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The company hopes to reach the goal of building 800 Model S' per week by late 2014

Tesla Motors set a goal to build 400 Model S sedans per week, but in Tesla-like fashion, the automaker has already blown past that number. 

Tesla CEO Elon Musk reported that Tesla is now producing over 400 Tesla Model S' a week without giving an exact number. He added that Tesla's Fremont, Calif. factory has 3,000 employees, which consists of about 2,000 assembly workers.

"We're above 400 a week at the current manpower, and not trivially above it," said Musk.

Musk estimates that his company will sell between 20,000 and 21,000 Model S' this year. He also mentioned that he hopes to reach the goal of building 800 Model S' per week by late 2014. 

It seems like there's nothing Tesla can't do. In May, Tesla repaid its $465 million loan from the U.S. Department of Energy (DOE) nine years earlier than expected from the original 2022 due date. 


Just last month, the automaker won a huge victory in the battle against auto dealers when a North Carolina House committee denied a bill that would block Tesla from being able to sell its vehicles directly to the public. 

Tesla was also successful in other states, such as New York, where a pair of bills (referred to as A07844 in the Assembly and S05725) tried to make it illegal to license -- or even renew licenses -- for all Tesla Stores within New York state borders. The bills were killed off last month as well.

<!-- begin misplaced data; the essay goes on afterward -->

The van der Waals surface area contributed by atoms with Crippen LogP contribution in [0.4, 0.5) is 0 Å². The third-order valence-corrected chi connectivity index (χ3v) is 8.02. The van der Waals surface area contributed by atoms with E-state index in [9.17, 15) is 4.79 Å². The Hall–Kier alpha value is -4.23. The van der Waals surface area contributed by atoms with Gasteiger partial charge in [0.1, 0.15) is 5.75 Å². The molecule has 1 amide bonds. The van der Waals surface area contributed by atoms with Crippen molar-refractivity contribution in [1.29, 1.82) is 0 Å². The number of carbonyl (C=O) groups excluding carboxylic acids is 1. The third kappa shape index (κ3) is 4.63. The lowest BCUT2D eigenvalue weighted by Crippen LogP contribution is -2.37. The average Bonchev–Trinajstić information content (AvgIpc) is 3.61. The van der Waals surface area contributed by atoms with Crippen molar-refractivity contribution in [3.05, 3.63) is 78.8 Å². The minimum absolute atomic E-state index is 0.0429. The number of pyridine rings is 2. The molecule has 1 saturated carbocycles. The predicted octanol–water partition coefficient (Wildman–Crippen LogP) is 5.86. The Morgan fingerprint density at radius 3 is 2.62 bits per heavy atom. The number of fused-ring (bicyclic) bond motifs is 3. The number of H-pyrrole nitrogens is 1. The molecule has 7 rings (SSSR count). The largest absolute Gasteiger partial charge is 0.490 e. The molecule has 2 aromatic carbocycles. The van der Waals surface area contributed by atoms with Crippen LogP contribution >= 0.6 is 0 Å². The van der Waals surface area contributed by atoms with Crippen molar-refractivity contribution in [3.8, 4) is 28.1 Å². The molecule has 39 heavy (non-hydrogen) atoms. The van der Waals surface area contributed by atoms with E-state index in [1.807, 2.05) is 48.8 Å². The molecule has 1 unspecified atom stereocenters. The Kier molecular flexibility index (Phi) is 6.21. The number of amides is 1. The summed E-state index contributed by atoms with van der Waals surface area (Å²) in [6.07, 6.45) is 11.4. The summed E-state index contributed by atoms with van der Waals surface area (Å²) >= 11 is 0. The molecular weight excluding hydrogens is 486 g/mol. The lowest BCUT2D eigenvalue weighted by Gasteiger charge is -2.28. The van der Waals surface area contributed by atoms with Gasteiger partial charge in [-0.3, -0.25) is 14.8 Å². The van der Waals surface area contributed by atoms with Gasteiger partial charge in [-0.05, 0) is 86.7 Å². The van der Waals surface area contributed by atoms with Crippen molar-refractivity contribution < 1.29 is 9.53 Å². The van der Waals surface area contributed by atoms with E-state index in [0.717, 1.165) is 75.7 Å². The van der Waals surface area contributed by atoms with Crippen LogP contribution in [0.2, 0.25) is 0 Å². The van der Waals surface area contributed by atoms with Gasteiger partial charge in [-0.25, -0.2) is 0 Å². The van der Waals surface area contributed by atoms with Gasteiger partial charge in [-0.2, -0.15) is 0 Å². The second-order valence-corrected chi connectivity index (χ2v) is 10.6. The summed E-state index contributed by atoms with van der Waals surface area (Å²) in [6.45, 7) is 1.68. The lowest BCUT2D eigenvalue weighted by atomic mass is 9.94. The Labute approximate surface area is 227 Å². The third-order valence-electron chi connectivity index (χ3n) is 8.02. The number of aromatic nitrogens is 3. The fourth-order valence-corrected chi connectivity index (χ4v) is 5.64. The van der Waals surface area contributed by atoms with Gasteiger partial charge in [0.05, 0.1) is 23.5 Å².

For Q1 2013, Tesla reported a net income of $11.2 million (a huge increase from an $89.9 million loss in the year-ago quarter). Excluding certain items, Tesla's profit came in at 12 cents a share, which was a boost from a loss of 76 cents a share in Q1 2012. Analysts expected a profit of about 4 cents a share. Revenue also saw a huge year-over-year boost, totaling $562 million (up from $30.2 million in the year-ago quarter). 

Tesla hasn't mentioned when it will release second-quarter results.

Source: Automotive News



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RE: Hahaha
By 3DoubleD on 7/12/2013 9:14:38 AM , Rating: 2
The entire concept of patents is that these technological innovations are now in the public domain. The government grants you a period of exclusivity for sharing your idea with the public.

"A patent is a set of exclusive rights granted by a sovereign state to an inventor or their assignee for a limited period of time, in exchange for the public disclosure of the invention" -wikipedia

So if Tesla indeed patented anything with government money, it was consistent with the goals of the patent system to begin with, that is, to supply improved technologies into the public domain.

That said, I don't necessarily disagree with anything else you've said. The government providing funding to a company of Tesla's size is certainly a grey area in my mind. I strongly believe in programs to help start-ups get off the ground such that they can develop their technology to the point of attracting investors, this greatly enhances innovation. On the other hand massive loans to scale up manufacturing is another thing; however, in the end, Tesla used the money to bridge a period of uncertainty and gain multitudes of investors - striking many similarities with my start-up example.

While there is risk in the dollars invested by the government in start-ups or larger companies like Tesla, there is also an opportunity for massive gains to the public domain (patents, jobs, ect.), but there are those who view any risk an unacceptable use of their tax dollars. There is no right answer, everyone will have their own opinions as surely as everyone manages their own budget differently.


"What would I do? I'd shut it down and give the money back to the shareholders." -- Michael Dell, after being asked what to do with Apple Computer in 1997














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